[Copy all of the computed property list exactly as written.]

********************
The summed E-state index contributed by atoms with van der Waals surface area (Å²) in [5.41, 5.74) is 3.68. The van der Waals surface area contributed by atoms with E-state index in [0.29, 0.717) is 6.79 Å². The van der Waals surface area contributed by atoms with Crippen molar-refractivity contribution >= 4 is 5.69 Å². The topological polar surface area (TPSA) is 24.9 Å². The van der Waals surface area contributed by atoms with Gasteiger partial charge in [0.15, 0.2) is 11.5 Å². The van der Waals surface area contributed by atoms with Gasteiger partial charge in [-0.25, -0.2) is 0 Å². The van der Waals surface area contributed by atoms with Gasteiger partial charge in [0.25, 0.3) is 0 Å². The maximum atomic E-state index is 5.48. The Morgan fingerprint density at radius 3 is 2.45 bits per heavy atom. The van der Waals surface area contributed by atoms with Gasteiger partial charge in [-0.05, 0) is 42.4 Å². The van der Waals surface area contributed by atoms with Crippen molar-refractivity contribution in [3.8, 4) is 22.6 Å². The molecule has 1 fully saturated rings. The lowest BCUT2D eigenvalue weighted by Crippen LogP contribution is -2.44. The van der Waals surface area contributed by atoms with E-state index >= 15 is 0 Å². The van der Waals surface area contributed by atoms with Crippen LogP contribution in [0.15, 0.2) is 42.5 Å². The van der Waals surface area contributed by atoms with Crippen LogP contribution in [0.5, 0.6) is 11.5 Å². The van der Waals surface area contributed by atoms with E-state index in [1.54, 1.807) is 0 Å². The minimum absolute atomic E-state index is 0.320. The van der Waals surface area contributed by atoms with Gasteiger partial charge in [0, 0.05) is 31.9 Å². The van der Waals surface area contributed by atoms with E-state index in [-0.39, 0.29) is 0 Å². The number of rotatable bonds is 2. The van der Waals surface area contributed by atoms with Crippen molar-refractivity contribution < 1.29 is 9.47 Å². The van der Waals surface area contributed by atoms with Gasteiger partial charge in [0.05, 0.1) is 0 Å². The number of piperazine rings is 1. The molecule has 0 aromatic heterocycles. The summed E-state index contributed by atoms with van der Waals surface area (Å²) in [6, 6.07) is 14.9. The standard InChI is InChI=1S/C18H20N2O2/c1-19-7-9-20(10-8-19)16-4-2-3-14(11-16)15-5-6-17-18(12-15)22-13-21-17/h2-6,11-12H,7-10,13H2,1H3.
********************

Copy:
The summed E-state index contributed by atoms with van der Waals surface area (Å²) in [5.41, 5.74) is 3.68. The van der Waals surface area contributed by atoms with E-state index in [0.29, 0.717) is 6.79 Å². The van der Waals surface area contributed by atoms with Crippen molar-refractivity contribution >= 4 is 5.69 Å². The topological polar surface area (TPSA) is 24.9 Å². The van der Waals surface area contributed by atoms with Gasteiger partial charge in [0.15, 0.2) is 11.5 Å². The van der Waals surface area contributed by atoms with Gasteiger partial charge in [-0.25, -0.2) is 0 Å². The van der Waals surface area contributed by atoms with Gasteiger partial charge in [0.25, 0.3) is 0 Å². The maximum atomic E-state index is 5.48. The Morgan fingerprint density at radius 3 is 2.45 bits per heavy atom. The van der Waals surface area contributed by atoms with Gasteiger partial charge in [-0.05, 0) is 42.4 Å². The van der Waals surface area contributed by atoms with Crippen molar-refractivity contribution in [3.8, 4) is 22.6 Å². The molecule has 1 fully saturated rings. The lowest BCUT2D eigenvalue weighted by Crippen LogP contribution is -2.44. The van der Waals surface area contributed by atoms with E-state index >= 15 is 0 Å². The van der Waals surface area contributed by atoms with Crippen LogP contribution in [0.15, 0.2) is 42.5 Å². The van der Waals surface area contributed by atoms with Crippen LogP contribution in [0.5, 0.6) is 11.5 Å². The van der Waals surface area contributed by atoms with E-state index in [1.54, 1.807) is 0 Å². The minimum absolute atomic E-state index is 0.320. The van der Waals surface area contributed by atoms with Gasteiger partial charge in [0, 0.05) is 31.9 Å². The van der Waals surface area contributed by atoms with E-state index in [-0.39, 0.29) is 0 Å². The number of rotatable bonds is 2. The van der Waals surface area contributed by atoms with Crippen molar-refractivity contribution < 1.29 is 9.47 Å². The van der Waals surface area contributed by atoms with Gasteiger partial charge in [0.05, 0.1) is 0 Å². The number of piperazine rings is 1. The molecule has 0 aromatic heterocycles. The summed E-state index contributed by atoms with van der Waals surface area (Å²) in [6, 6.07) is 14.9. The standard InChI is InChI=1S/C18H20N2O2/c1-19-7-9-20(10-8-19)16-4-2-3-14(11-16)15-5-6-17-18(12-15)22-13-21-17/h2-6,11-12H,7-10,13H2,1H3.